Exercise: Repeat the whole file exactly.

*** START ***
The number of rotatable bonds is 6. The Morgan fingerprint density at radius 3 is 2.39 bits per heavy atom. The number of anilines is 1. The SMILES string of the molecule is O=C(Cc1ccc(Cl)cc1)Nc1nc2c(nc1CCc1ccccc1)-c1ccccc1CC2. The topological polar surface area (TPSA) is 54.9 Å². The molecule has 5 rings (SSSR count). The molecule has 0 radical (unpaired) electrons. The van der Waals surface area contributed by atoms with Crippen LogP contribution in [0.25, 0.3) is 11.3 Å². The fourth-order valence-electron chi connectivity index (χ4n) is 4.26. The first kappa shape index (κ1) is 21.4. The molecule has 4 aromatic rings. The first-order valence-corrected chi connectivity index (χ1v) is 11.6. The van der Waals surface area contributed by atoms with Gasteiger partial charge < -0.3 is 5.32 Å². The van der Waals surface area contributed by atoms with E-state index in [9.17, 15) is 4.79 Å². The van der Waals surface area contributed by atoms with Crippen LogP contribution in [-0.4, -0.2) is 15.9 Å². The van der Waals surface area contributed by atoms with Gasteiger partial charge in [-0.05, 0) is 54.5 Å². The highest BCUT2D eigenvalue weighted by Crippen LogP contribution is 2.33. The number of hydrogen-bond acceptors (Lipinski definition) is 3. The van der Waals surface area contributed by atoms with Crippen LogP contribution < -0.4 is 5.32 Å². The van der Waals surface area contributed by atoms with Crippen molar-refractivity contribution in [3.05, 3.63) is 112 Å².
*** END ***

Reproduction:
The number of rotatable bonds is 6. The Morgan fingerprint density at radius 3 is 2.39 bits per heavy atom. The number of anilines is 1. The SMILES string of the molecule is O=C(Cc1ccc(Cl)cc1)Nc1nc2c(nc1CCc1ccccc1)-c1ccccc1CC2. The topological polar surface area (TPSA) is 54.9 Å². The molecule has 5 rings (SSSR count). The molecule has 0 radical (unpaired) electrons. The van der Waals surface area contributed by atoms with Crippen LogP contribution in [0.25, 0.3) is 11.3 Å². The fourth-order valence-electron chi connectivity index (χ4n) is 4.26. The first kappa shape index (κ1) is 21.4. The molecule has 4 aromatic rings. The first-order valence-corrected chi connectivity index (χ1v) is 11.6. The van der Waals surface area contributed by atoms with Gasteiger partial charge < -0.3 is 5.32 Å². The van der Waals surface area contributed by atoms with E-state index in [9.17, 15) is 4.79 Å². The van der Waals surface area contributed by atoms with Crippen LogP contribution in [-0.4, -0.2) is 15.9 Å². The van der Waals surface area contributed by atoms with Gasteiger partial charge in [-0.05, 0) is 54.5 Å². The highest BCUT2D eigenvalue weighted by Crippen LogP contribution is 2.33. The number of hydrogen-bond acceptors (Lipinski definition) is 3. The van der Waals surface area contributed by atoms with Crippen LogP contribution < -0.4 is 5.32 Å². The van der Waals surface area contributed by atoms with Crippen molar-refractivity contribution in [3.05, 3.63) is 112 Å².